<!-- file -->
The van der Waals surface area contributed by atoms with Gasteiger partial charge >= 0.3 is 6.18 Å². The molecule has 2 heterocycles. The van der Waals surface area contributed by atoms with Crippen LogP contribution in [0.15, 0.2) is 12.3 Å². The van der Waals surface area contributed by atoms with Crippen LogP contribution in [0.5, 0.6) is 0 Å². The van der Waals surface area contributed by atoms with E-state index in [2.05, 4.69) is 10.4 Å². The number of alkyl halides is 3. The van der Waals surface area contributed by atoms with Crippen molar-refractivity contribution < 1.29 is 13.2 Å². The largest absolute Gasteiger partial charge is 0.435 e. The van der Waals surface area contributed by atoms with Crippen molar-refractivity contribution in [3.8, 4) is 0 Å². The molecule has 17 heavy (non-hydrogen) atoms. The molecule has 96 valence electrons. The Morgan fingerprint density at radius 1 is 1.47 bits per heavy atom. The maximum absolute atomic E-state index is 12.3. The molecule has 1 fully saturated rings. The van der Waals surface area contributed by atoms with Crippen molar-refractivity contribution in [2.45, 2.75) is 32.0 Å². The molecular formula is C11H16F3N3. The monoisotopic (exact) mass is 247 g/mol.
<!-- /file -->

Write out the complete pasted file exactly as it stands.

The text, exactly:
The van der Waals surface area contributed by atoms with Gasteiger partial charge >= 0.3 is 6.18 Å². The molecule has 2 heterocycles. The van der Waals surface area contributed by atoms with Crippen LogP contribution in [0.15, 0.2) is 12.3 Å². The van der Waals surface area contributed by atoms with Crippen LogP contribution in [0.5, 0.6) is 0 Å². The van der Waals surface area contributed by atoms with E-state index in [2.05, 4.69) is 10.4 Å². The number of alkyl halides is 3. The van der Waals surface area contributed by atoms with Crippen molar-refractivity contribution < 1.29 is 13.2 Å². The largest absolute Gasteiger partial charge is 0.435 e. The van der Waals surface area contributed by atoms with Crippen molar-refractivity contribution in [3.8, 4) is 0 Å². The molecule has 17 heavy (non-hydrogen) atoms. The molecule has 96 valence electrons. The Morgan fingerprint density at radius 1 is 1.47 bits per heavy atom. The maximum absolute atomic E-state index is 12.3. The molecule has 1 fully saturated rings. The van der Waals surface area contributed by atoms with Crippen molar-refractivity contribution in [2.45, 2.75) is 32.0 Å². The molecular formula is C11H16F3N3. The monoisotopic (exact) mass is 247 g/mol.